United States v. Guillem - 52 U.S. 47 (1850)
U.S. Supreme Court
United States v. Guillem, 52 U.S. 11 How. 47 47 (1850)
United States v. Guillem
52 U.S. (11 How.) 47
A neutral leaving a belligerent country, in which he was domiciled at the commencement of the war, is entitled to the rights of a neutral in his person and property as soon as he sails from the hostile port.
The property he takes with him is not liable to condemnation for a breach of blockade by the vessel in which he embarks, when entering or departing from the port, unless he knew of the intention of the vessel to break it in going out.
Baptiste Guillem, a French citizen, was domiciled in Mexico and had resided there about three years before the war with the United States was declared. His occupation was that of cook in a hotel, and he was engaged in it in Vera Cruz when hostilities with this country commenced. He was not naturalized, and had taken no steps to become a citizen of Mexico. He continued in Vera Cruz, pursuing his ordinary business, until he learned that an attack was about to be made on the city, by sea and land, by the forces of the United States. He immediately prepared to leave the country and return to France with his family, carrying with him all the money he had saved. He intended to embark in the British steamer, which was expected to arrive at Vera Cruz early in March, 1847, and obtained a passport from the French consul for that purpose. But the steamship was wrecked on the Island of Cuba, and did not reach Vera Cruz, and Guillem was still in that city when General Scott landed and closely besieged it.
The port of Vera Cruz had been blockaded by the naval
forces of the United States from the commencement of the war. When the land forces arrived, and the siege was about to commence, General Scott and Commodore Perry who commanded the blockading squadron agreed to leave the blockade open to the consuls and other neutrals, to pass out to their respective ships of war, until 22 March, after which all communication with the besieged city was interdicted.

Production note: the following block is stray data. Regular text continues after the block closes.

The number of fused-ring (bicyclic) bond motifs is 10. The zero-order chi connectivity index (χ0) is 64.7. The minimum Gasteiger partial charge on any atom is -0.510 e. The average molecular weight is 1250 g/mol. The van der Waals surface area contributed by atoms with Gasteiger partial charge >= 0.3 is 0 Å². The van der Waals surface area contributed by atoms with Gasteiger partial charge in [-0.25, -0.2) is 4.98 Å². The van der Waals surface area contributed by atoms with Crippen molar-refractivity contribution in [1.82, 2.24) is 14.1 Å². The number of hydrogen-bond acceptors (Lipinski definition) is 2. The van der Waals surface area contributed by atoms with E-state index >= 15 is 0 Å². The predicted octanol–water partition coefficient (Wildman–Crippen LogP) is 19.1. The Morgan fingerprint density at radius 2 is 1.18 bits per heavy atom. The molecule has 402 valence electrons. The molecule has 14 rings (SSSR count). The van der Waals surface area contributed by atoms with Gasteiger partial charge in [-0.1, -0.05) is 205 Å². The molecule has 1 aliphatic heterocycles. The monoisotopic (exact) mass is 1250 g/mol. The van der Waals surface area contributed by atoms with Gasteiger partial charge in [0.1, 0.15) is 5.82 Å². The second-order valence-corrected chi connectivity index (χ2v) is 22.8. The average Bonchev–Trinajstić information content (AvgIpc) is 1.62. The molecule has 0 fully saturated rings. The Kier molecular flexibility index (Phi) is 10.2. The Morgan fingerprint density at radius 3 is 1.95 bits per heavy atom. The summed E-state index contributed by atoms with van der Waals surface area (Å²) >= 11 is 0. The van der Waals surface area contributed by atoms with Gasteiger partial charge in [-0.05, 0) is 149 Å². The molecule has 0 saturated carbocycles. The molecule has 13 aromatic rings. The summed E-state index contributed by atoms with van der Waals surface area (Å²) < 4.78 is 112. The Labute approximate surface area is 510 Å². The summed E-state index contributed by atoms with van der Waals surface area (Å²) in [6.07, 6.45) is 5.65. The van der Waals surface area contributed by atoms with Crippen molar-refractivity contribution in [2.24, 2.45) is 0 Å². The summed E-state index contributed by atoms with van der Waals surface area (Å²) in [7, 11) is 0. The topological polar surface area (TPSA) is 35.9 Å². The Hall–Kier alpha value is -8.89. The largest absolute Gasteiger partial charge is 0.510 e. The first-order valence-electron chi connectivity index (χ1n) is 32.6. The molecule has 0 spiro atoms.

On 13 March, a French vessel called La Jeune Nelly came into the port, having run the blockade. She came in in the daytime, with her colors flying, nor is there any evidence in the record to show that it was known in Vera Cruz that she had come into port without permission from the blockading ships. She sailed again on 19 March, bound for Havre in open day and without manifesting any desire for concealment, but yet in breach of the blockade. But there was no evidence that Guillem knew she came in or was sailing out in breach of the blockade. Guillem took passage on board of this vessel with his family, and took with him in gold and silver two thousand eight hundred and sixty dollars -- the whole amount of his three years' earnings in Mexico. The Jeune Nelly had no cargo, and sailed in ballast. The money of Guillem was not shipped as cargo, nor invoiced, but was taken with him as a part of his personal effects. The money was chiefly in two bags, which were kept in his stateroom, but a part of it was in a belt about his person.
The Jeune Nelly was captured by the blockading squadron a few hours after she sailed, and on the night following was wrecked and totally lost on one of the islands near the port, but the passengers, crew, and all the money and property on board, were saved. The passengers and crew were immediately released, and the money of Guillem and other property on board were taken possession of by the orders of Commodore Perry, and sent to New Orleans for adjudication. It was libeled in the district court, and condemned as lawfully seized. Guillem appealed from this decree to the circuit court, where it was reversed, and the money in question directed to be restored and refunded to him. The captors appealed from this last-mentioned decree to the supreme court.